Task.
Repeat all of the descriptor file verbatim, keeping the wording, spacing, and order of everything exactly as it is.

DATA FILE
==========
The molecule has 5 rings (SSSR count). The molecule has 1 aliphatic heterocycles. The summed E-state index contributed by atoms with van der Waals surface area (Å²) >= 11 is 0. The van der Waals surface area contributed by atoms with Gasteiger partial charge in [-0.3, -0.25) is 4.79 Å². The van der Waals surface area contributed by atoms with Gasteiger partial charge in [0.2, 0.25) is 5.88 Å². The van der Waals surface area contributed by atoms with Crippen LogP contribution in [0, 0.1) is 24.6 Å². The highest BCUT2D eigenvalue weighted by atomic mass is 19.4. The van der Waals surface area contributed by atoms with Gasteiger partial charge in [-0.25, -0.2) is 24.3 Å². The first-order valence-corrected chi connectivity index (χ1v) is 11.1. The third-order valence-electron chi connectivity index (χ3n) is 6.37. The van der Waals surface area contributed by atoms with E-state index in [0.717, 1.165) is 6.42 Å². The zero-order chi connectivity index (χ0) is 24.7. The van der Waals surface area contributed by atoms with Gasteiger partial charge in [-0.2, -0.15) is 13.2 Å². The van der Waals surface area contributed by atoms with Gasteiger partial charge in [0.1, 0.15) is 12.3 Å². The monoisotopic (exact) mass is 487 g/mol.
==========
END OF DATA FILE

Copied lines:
The molecule has 5 rings (SSSR count). The molecule has 1 aliphatic heterocycles. The summed E-state index contributed by atoms with van der Waals surface area (Å²) >= 11 is 0. The van der Waals surface area contributed by atoms with Gasteiger partial charge in [-0.3, -0.25) is 4.79 Å². The van der Waals surface area contributed by atoms with Gasteiger partial charge in [0.2, 0.25) is 5.88 Å². The van der Waals surface area contributed by atoms with Crippen LogP contribution in [0, 0.1) is 24.6 Å². The highest BCUT2D eigenvalue weighted by atomic mass is 19.4. The van der Waals surface area contributed by atoms with Gasteiger partial charge in [-0.25, -0.2) is 24.3 Å². The first-order valence-corrected chi connectivity index (χ1v) is 11.1. The third-order valence-electron chi connectivity index (χ3n) is 6.37. The van der Waals surface area contributed by atoms with E-state index in [0.717, 1.165) is 6.42 Å². The zero-order chi connectivity index (χ0) is 24.7. The van der Waals surface area contributed by atoms with Gasteiger partial charge in [-0.2, -0.15) is 13.2 Å². The van der Waals surface area contributed by atoms with Gasteiger partial charge in [0.1, 0.15) is 12.3 Å². The monoisotopic (exact) mass is 487 g/mol.